How does travel figure into your art? Do/did your children come along? How has that worked out?
I haven't yet had a chance to travel with Maya for my work, though she has been to four poetry readings thus far. This March, I'll bring Maya with me to AWP and my husband will come as well. It's an attempt of having my cake and eating it too. I yearn for the summers of Bread Loaf and the winters of the Palm Beach Poetry Festival, but I'm not ready to be away from her for a week yet, not just because we're nursing. Those conferences rejuvenated me, reminded me of my not-aloneness. It's nice to be with a community of people who understand, who have the same drive, who have accomplished much. That motivates me. So instead, I try to find ways to re-enact those things on a small scale, forming a collective, writing poems together, stringing them, a little progression of lanterns.
What about promoting the arts with your own children--any fun projects to share?
When we wake up in time, we go to story hour at the library. We read every day, in various forms, in various places. She's been to poetry readings, goes to the bookstore with me all the time. She has book baskets in strategic places throughout the house. Maya has been to two art openings. She attended the Call and Answer Project's square dance at the Walker's Open Field program. We try to expose her to as much as we can: she's been to several roller derby bouts and has a strong love of percussion instruments. She prefers Mumford and Sons to sing-alongs. She bangs on the keyboard while her daddy programs. I don't know what her passions will be when she's grown up--maybe she'll study volcanoes or become a judge or run a sustainable farm. I hope to celebrate those passions as they emerge, though I do hope none of those involve, say, child pageantry or the Tea Party.
How do you escape?
Escape is such a tricky word because, to me, it implies running pell-mell from a situation. While I enjoy the things I do that might geographically separate me from my daughter, I will admit I still might drive a little faster on the way back home and to her. That said, burnout does exist, and there are times when I'd rather hide under the bed than face a deadline or a tantrum.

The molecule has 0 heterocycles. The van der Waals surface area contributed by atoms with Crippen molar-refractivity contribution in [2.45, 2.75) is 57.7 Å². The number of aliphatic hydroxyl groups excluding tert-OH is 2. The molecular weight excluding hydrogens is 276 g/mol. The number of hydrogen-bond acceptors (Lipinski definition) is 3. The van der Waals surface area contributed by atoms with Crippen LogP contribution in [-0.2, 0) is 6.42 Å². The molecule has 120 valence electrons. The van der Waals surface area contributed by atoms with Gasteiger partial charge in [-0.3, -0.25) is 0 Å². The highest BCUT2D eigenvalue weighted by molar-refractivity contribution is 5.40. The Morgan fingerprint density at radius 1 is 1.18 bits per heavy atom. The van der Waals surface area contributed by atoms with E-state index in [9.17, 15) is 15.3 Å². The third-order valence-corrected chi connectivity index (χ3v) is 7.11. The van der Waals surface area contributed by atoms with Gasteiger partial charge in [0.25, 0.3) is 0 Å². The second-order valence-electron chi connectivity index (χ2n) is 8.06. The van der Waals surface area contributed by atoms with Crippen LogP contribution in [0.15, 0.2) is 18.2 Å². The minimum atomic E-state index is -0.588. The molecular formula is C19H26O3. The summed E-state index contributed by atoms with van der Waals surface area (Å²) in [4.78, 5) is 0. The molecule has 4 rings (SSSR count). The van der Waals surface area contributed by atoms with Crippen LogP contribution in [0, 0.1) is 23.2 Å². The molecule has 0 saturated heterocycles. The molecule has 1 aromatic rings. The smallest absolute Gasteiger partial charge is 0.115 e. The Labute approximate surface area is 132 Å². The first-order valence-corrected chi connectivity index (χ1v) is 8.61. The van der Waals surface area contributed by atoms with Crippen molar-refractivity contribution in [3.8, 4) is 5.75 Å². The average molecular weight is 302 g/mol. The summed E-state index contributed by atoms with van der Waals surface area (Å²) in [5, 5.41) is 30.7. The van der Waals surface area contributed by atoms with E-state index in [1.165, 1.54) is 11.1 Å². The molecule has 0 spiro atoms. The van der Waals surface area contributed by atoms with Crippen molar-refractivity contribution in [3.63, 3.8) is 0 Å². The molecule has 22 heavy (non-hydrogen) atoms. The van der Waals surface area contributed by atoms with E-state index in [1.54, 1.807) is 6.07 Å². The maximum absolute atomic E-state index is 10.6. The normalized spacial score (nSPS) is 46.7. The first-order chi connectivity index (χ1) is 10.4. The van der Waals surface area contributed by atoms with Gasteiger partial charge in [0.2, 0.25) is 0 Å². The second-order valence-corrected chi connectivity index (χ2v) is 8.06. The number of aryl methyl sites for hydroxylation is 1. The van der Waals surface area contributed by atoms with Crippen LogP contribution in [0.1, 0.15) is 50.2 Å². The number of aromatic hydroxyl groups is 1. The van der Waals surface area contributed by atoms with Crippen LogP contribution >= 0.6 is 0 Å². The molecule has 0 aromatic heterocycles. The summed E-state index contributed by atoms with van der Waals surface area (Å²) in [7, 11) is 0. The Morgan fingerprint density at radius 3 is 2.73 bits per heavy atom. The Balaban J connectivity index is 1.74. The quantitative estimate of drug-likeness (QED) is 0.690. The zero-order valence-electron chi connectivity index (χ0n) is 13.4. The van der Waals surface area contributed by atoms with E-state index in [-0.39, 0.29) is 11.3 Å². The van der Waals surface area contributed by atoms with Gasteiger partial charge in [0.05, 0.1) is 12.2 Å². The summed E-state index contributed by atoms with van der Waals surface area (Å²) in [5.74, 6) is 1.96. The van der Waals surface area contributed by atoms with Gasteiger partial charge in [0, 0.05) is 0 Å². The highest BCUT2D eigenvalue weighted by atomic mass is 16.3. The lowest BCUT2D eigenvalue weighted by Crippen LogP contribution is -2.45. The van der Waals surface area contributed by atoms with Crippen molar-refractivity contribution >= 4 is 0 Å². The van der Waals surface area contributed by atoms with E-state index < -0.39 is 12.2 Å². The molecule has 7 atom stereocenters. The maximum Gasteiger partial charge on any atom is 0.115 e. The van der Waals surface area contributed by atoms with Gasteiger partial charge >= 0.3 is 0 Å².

Our family loves to travel: Maya has been to seven states already, and we collect visits to state parks. In the summers, I love camping and hiking and we bought a canoe. I've also found that, because of the nature of my health and my poetic attention, I need time to pay attention to my body, so when I can, I practice yoga.
I also like to work with my hands and, to borrow a word in conversation with a friend while papermaking, I dabble. I rotate through: letterpress, papermaking, bookbinding, sewing, knitting, quilting, gardening, cooking, baking, even homebrewing, etc., depending on the time of year and my access to equipment (and my level of distraction).
What advice do you have for expectant mothers in your field?
I remember finding Beth Ann Fennelly's Great With Child: Letters to a Young Mother in the first months after Maya was born. I loved the visceral, the intimate, the hell yes! moments as I struggled into motherhood. The collection of essays The Grand Permission: Writings on Poetics and Motherhood was a wonderful exploration, and the poetry books The Resurrection Trade by Leslie Adrienne Miller, The Wellspring by Sharon Olds, and Kimiko Hahn's Narrow Road to the Interior were important, as were the books of Rachel Zucker, which is why I am honored to have her as first interviewee of this project.
I think the word permission is so important here--give yourself permission to hibernate, give yourself permission to let things percolate. I read an essay in Poets & Writers where a novelist suggested writing for 45 minutes and doing something else for 15 in an hour--that something else shouldn't be reading student essays or checking email but washing dishes or gardening--a meditative act to let the work simmer. Return to the page. Find how it's been changed in the quieter moments. I don't have the freedom for an hour of controlled work, not just now, but I do love the idea of letting those showers, those endless vacuumings, to be a time when the work bubbles up.
- November 2011